"Earth" vs. "earth" Biblical perspective

Following the logic of dictionary.com we, as Christians should believe in the earth and not The Earth, for the earth is earth and earth is the earth. When an athiest says: "The Earth", they refer to a specific fictitious place in their mind as a ball floating around, just as important as Sol or Jupiter. But, since there is but one place we live, it is earth, then let it be "earth"

Genesis 1:1 says: "אָ֫רֶץ" when it says "בְּרֵאשִׁ֖ית בָּרָ֣א אֱלֹהִ֑ים אֵ֥ת הַשָּׁמַ֖יִם וְאֵ֥ת הָאָֽרֶץ׃" or "In the beginning Elohim created the heavens and the land". Most translations say "The Earth" (even the so-called incorruptible King James Version. Instead, I will chose to call it what Moses called it: "land" or "earth". Below is the following rule from Dictionary.com. Remember, they are speaking of a place that does not exist and therefore has a specific proper name instead of the truth which is: "this is land, here and no other place in the universe is there land but here and so let's call it: earth, because it is".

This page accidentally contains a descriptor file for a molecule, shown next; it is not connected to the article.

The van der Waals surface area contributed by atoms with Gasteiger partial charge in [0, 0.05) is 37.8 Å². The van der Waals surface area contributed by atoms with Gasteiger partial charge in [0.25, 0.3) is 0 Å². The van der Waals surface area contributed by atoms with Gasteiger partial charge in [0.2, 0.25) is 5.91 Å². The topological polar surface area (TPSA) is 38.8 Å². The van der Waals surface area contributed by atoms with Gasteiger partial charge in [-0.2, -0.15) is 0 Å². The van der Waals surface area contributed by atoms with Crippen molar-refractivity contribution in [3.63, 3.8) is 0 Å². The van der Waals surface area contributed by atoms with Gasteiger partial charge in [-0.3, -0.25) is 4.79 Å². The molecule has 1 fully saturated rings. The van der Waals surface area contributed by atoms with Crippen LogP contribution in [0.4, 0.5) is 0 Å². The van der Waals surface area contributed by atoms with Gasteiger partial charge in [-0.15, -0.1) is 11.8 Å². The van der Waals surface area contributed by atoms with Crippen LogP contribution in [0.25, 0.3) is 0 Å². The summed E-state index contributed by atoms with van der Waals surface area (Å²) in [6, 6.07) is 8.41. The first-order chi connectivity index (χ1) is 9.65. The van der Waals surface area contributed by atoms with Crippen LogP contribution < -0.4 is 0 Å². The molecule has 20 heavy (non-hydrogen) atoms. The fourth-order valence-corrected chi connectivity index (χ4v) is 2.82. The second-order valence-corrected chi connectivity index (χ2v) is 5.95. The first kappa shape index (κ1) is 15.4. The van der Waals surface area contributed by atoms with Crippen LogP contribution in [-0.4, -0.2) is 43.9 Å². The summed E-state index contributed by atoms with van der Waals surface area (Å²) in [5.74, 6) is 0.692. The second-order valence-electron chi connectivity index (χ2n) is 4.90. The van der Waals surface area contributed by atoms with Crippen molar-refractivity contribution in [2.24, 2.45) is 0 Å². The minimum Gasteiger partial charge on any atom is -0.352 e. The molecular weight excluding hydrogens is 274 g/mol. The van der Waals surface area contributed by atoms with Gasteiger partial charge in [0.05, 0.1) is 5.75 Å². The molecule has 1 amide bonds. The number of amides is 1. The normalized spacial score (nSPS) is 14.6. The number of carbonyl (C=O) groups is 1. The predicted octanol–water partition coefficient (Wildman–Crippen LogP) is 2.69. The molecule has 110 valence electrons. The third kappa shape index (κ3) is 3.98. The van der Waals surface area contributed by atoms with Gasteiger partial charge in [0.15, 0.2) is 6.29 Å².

Below is a quote from Dictionary.com

"When it comes to writing, this common English word confuses many native speakers who aren’t sure whether to use Earth or earth. Why is this an issue? Earth can be either a proper noun or a common noun. In English, proper nouns (nouns which signify a particular person, place, or thing) are capitalized. Following this rule, when Earth is discussed as a specific planet or celestial body, it is capitalized: It takes six to eight months to travel from Earth to Mars. When Earth is a proper noun, the is usually omitted."